Lessons & Units :: The Wizard of Oz 5th Grade Unit

Lesson 3: Analyzing Plot Conflict

Lesson Plan

The Wizard of Oz (Puffin Classics) | 1000L

The Wizard of Oz (Puffin Classics)
Learning Goal
Analyze a Character vs. Character plot conflict.
Duration
Approximately 2 Days (40-45 minutes for each class)
Necessary Materials
Provided: Reporting Conflict Chart 1, Reporting Conflict Chart 2, Character Conflict: Dorothy vs. The Wizard (Student Packet, page 16)
Not Provided: Chart paper, markers, The Wizard of Oz by L. Frank Baum
  • Before the Lesson

    Read Chapters 13-18; Complete Student Packet Worksheets for Chapters 13-18

  • Activation & Motivation

    Choose two students to act as classic fairytale characters—Cinderella and Cinderella’s stepmother. Have the rest of the class act as reporters documenting the conflict between the two characters. For five minutes, have the students acting as reporters ask the characters interview questions. If students are struggling, prompt them by asking "What do you want? What are your challenges? Who is in your way? What happened?" Encourage students to act as real reporters gathering information. Together, fill out a Who? What? Where? When? Why? How? Chart. Explain to students that a real journalist would answer these questions in an article to give the reader a complete view of the conflict. Note: See Reporting Conflict Chart 1 for specific examples.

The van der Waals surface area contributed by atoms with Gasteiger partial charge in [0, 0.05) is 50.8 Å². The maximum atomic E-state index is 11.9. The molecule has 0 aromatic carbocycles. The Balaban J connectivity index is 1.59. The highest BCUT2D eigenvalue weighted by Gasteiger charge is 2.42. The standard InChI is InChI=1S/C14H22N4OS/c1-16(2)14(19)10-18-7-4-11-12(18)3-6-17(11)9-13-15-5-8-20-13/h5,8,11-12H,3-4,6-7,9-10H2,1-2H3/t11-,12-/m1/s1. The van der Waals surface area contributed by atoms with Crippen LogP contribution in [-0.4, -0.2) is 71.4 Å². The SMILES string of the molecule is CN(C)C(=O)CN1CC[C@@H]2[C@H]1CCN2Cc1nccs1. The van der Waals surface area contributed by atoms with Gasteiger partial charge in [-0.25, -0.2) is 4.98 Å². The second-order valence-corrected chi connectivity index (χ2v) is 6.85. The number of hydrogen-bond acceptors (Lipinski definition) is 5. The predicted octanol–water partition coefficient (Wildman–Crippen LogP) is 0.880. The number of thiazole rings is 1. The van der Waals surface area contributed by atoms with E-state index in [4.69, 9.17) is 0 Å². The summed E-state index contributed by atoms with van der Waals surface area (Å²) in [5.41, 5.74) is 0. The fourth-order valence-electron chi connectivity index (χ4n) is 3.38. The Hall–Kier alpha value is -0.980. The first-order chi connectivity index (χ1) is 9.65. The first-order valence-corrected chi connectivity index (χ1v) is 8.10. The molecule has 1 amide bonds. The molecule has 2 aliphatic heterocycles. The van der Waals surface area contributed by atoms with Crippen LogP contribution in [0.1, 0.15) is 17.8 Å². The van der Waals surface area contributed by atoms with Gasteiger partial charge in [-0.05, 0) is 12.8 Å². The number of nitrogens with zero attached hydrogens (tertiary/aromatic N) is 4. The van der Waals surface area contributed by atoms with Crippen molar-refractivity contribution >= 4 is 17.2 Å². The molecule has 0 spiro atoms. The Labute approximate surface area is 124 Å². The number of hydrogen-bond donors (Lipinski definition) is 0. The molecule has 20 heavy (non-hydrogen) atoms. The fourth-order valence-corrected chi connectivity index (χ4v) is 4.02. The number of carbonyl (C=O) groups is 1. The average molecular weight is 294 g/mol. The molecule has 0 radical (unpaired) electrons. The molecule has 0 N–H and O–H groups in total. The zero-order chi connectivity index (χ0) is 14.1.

• Teacher Modeling

    will remind students about at least one kind of conflict in a plot—Character vs. Character. A good reader will analyze a Character vs. Character conflict to deeply think about what is happening in the plot. For example, in Cinderella, it is not just that Cinderella gets locked in the attic that is important, it is that her stepmother wants her out of the way so that her own daughters have a shot with the Prince. By examining the conflict, readers can get a better understand the plot of the story. Good readers analyze a Character vs. Character plot conflict by answering Who?, What?, Where?, When?, Why?, and How? This helps readers get to the heart of the causes, desires, and obstacles faced by characters in the plot of a story.

    I will model acting like a reporter and asking the five questions about a conflict in The Wizard of Oz, recording my responses on chart paper. First, I will ask, “Who is this conflict between?” I will start with the conflict between the Wicked Witch of the West and the Wizard of Oz. I will write their names on chart paper. Next, I will ask, “What is the conflict about?” The conflict is about power over Oz, particularly the Wizard maintaining his power. Next I will ask, “How did it happen?” When the The Wizard of Oz’s balloon landed in Oz, the people thought he was a magical sorcerer from the clouds and offered him the chance do whatever he wanted. He liked the power he had and pretended to be all-powerful. He thought that if the evil witches discovered that he was a fraud, they would destroy him and take control of the city he had his subjects build. Next, I will ask, “Where and When did it happen?” The Wizard lived fearful in the Emerald City for many years, until Dorothy killed both witches. Finally, I will ask, “Why did this happen?” It happened because the Wizard did not want to be exposed as a fraud that had no “real” powers. Note: See the Reporting Conflict Chart 1 for specific examples.

  • Think Check